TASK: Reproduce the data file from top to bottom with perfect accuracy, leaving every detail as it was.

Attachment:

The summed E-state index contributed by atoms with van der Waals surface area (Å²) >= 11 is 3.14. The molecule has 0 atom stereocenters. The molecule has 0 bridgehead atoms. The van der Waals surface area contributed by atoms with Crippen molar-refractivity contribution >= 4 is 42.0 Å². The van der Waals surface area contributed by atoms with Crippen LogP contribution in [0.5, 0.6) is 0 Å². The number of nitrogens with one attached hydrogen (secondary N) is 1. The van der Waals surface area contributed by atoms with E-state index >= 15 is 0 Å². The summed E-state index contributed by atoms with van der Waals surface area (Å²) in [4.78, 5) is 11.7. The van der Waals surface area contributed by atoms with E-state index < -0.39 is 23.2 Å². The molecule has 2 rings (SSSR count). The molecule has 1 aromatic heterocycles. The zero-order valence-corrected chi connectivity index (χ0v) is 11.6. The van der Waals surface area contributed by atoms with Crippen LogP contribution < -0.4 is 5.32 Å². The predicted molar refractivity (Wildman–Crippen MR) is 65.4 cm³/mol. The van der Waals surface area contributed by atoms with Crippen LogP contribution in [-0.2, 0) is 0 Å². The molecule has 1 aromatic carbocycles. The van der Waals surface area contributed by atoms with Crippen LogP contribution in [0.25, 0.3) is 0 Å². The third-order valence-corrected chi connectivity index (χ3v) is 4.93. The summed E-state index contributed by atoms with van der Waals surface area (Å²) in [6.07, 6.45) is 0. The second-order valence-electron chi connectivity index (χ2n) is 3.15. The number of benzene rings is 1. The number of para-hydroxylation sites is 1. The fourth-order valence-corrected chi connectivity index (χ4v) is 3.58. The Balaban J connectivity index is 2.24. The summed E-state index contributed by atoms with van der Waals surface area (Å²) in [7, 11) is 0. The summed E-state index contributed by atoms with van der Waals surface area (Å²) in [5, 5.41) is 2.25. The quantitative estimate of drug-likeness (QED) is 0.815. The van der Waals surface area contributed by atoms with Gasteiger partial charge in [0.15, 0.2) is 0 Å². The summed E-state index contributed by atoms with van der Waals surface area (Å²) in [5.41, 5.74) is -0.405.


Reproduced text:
The summed E-state index contributed by atoms with van der Waals surface area (Å²) >= 11 is 3.14. The molecule has 0 atom stereocenters. The molecule has 0 bridgehead atoms. The van der Waals surface area contributed by atoms with Crippen molar-refractivity contribution >= 4 is 42.0 Å². The van der Waals surface area contributed by atoms with Crippen LogP contribution in [0.5, 0.6) is 0 Å². The number of nitrogens with one attached hydrogen (secondary N) is 1. The van der Waals surface area contributed by atoms with E-state index >= 15 is 0 Å². The summed E-state index contributed by atoms with van der Waals surface area (Å²) in [4.78, 5) is 11.7. The van der Waals surface area contributed by atoms with E-state index < -0.39 is 23.2 Å². The molecule has 2 rings (SSSR count). The molecule has 1 aromatic heterocycles. The zero-order valence-corrected chi connectivity index (χ0v) is 11.6. The van der Waals surface area contributed by atoms with Crippen LogP contribution < -0.4 is 5.32 Å². The predicted molar refractivity (Wildman–Crippen MR) is 65.4 cm³/mol. The van der Waals surface area contributed by atoms with Crippen LogP contribution in [-0.2, 0) is 0 Å². The molecule has 1 aromatic carbocycles. The van der Waals surface area contributed by atoms with Crippen LogP contribution in [0.25, 0.3) is 0 Å². The third-order valence-corrected chi connectivity index (χ3v) is 4.93. The summed E-state index contributed by atoms with van der Waals surface area (Å²) in [6.07, 6.45) is 0. The second-order valence-electron chi connectivity index (χ2n) is 3.15. The number of benzene rings is 1. The number of para-hydroxylation sites is 1. The fourth-order valence-corrected chi connectivity index (χ4v) is 3.58. The Balaban J connectivity index is 2.24. The summed E-state index contributed by atoms with van der Waals surface area (Å²) in [7, 11) is 0. The summed E-state index contributed by atoms with van der Waals surface area (Å²) in [5, 5.41) is 2.25. The quantitative estimate of drug-likeness (QED) is 0.815. The van der Waals surface area contributed by atoms with Gasteiger partial charge in [0.15, 0.2) is 0 Å². The summed E-state index contributed by atoms with van der Waals surface area (Å²) in [5.41, 5.74) is -0.405.